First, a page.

Quantum Computing

The  speed and accuracy of  quantum computers now under development are bringing humanity to the brink of a technological revolution.  It remains unclear which of the many probable futures we will choose to create with the technology’s transformative potential, but as rapid  scientific advances promise to overcome technological hurdles like error correction, a quantum computing future may be closer to the present  than imagined.  By showcasing developments in the emerging technology and deciphering some of the complexities in its mathematics, geometry, physics, and computer science, The Quantum Record  aims to empower the public imagination in shaping the future we will all share in.

The Mystery of Time: Quantum Superposition and Quantum Accounting

The quantum is the smallest amount of energy in the universe that can either cause physical change or be physically changed. The vast speed and power of the quantum computer comes from the physics of quantum entanglement, in which the information bits (called “qubits”) connect in a way that signals transmit between qubits with no difference in time.  This is called “superposition”, the phenomenon in quantum physics that provides no indication of the sequential order of signals and makes the quantum computer very different from computers commonly used today.  What is the cause and what is the effect, when an exchange of signals in the quantum computer gives  no indication of the order of cause and effect?  The binary computer you are using now keeps a reliable record of the order of its signals because of the time it takes to switch between signal-on and signal-off states, but in making an account of quantum signals we will need to maintain an accurate record of cause and effect when superposition provides no measurable difference of their order in time.

In Focus

The Geometry of Information: Is Topological Quantum Computing the Future?

Topological quantum computing could set the path to resolving error correction challenges in today’s quantum computers. The technology uses braiding and other mathematical concepts to map quantum signals in two, three, and four dimensions, and holds promise in combination with photonic qubits.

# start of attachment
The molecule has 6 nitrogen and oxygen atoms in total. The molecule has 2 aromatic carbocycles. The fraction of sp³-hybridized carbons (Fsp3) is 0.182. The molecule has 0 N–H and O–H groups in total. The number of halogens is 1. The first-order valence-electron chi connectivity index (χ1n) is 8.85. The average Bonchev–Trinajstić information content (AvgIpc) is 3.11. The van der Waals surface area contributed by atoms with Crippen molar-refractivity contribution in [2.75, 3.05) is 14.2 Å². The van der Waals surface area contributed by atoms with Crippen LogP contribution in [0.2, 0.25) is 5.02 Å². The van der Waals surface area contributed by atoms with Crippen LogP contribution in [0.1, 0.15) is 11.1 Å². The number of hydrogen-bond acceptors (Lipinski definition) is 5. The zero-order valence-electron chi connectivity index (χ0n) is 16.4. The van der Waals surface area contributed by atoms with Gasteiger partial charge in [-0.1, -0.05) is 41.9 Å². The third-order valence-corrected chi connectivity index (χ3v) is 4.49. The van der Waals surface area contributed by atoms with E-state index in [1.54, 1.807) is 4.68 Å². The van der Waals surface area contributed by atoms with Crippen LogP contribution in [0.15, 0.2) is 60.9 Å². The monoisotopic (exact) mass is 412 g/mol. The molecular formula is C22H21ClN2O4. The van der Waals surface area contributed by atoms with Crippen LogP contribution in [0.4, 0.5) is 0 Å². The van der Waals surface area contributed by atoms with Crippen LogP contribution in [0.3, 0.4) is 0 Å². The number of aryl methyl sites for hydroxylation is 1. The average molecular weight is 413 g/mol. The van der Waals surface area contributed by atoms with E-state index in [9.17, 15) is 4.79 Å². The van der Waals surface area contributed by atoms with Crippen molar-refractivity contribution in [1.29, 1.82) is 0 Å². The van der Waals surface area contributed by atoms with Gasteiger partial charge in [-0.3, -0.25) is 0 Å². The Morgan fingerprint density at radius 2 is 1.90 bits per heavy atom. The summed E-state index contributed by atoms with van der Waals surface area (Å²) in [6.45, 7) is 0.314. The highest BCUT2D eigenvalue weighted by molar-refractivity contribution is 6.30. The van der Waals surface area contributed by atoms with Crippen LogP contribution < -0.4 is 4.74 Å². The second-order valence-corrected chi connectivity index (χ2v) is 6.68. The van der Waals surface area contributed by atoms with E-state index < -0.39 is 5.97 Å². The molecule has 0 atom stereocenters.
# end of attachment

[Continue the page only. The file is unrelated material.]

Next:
Remembering or Forgetting? Quantum Computing May Need Both

Both memory and forgetfulness may be requirements for error-free quantum computing. New research shows the potential of non-Abelian anyons, which retain enduring memory, to operate with quantum maze-solving algorithms, which sacrifice memory for efficiency. Could eliminating noise among qubits be close at hand?

Mikhail Lukin and Markus Greiner

Breakthrough in Error Correction Opens Potential for Large-Scale Quantum Computer Processing

Error correction is a major challenge in connecting qubits, the unit of information in quantum computers. In a recent breakthrough, Harvard-led scientists have created the first-ever quantum circuit with error-correcting logical qubits, opening the potential for large-scale processing.

Latest Quantum Computing

  • The two key values in quantum accounting

    As accounting moves from one dimension to three, it will require the use of complex numbers and two values in particular – zero and one-half – that are the basis of Bernhard Riemann’s famous hypothesis.

The Quantum Record is a non-profit journal of philosophy, science, technology, and time. The potential of the future is in the human mind and heart, and in the common ground that we all share on the road to tomorrow. Promoting reflection, discussion, and imagination, The Quantum Record highlights the good work of good people and aims to join many perspectives in shaping the best possible time to come. We would love to stay in touch with you, and add your voice to the dialogue.

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